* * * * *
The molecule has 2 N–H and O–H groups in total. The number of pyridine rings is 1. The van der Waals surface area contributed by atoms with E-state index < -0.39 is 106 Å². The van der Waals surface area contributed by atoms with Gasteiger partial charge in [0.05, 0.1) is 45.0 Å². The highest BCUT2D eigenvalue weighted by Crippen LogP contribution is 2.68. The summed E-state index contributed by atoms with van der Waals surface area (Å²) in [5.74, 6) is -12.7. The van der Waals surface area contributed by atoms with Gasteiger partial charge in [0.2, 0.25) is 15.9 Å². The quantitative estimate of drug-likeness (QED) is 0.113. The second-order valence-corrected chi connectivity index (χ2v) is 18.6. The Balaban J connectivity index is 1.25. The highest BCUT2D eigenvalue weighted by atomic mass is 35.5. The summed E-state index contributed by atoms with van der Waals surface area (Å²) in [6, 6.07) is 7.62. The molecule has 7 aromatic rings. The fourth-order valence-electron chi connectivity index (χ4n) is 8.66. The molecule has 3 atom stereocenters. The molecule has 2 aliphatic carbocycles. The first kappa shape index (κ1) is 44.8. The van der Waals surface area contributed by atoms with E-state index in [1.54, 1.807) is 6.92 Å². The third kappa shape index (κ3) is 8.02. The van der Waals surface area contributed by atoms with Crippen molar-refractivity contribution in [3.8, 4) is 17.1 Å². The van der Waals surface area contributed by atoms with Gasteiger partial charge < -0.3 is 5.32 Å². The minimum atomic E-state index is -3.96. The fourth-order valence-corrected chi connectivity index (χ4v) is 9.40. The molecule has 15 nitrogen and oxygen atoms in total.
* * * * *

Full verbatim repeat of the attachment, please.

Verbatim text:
The molecule has 2 N–H and O–H groups in total. The number of pyridine rings is 1. The van der Waals surface area contributed by atoms with E-state index < -0.39 is 106 Å². The van der Waals surface area contributed by atoms with Gasteiger partial charge in [0.05, 0.1) is 45.0 Å². The highest BCUT2D eigenvalue weighted by Crippen LogP contribution is 2.68. The summed E-state index contributed by atoms with van der Waals surface area (Å²) in [5.74, 6) is -12.7. The van der Waals surface area contributed by atoms with Gasteiger partial charge in [0.2, 0.25) is 15.9 Å². The quantitative estimate of drug-likeness (QED) is 0.113. The second-order valence-corrected chi connectivity index (χ2v) is 18.6. The Balaban J connectivity index is 1.25. The highest BCUT2D eigenvalue weighted by atomic mass is 35.5. The summed E-state index contributed by atoms with van der Waals surface area (Å²) in [6, 6.07) is 7.62. The molecule has 7 aromatic rings. The fourth-order valence-electron chi connectivity index (χ4n) is 8.66. The molecule has 3 atom stereocenters. The molecule has 2 aliphatic carbocycles. The first kappa shape index (κ1) is 44.8. The van der Waals surface area contributed by atoms with E-state index in [1.54, 1.807) is 6.92 Å². The third kappa shape index (κ3) is 8.02. The van der Waals surface area contributed by atoms with Crippen molar-refractivity contribution in [3.8, 4) is 17.1 Å². The van der Waals surface area contributed by atoms with Gasteiger partial charge < -0.3 is 5.32 Å². The minimum atomic E-state index is -3.96. The fourth-order valence-corrected chi connectivity index (χ4v) is 9.40. The molecule has 15 nitrogen and oxygen atoms in total.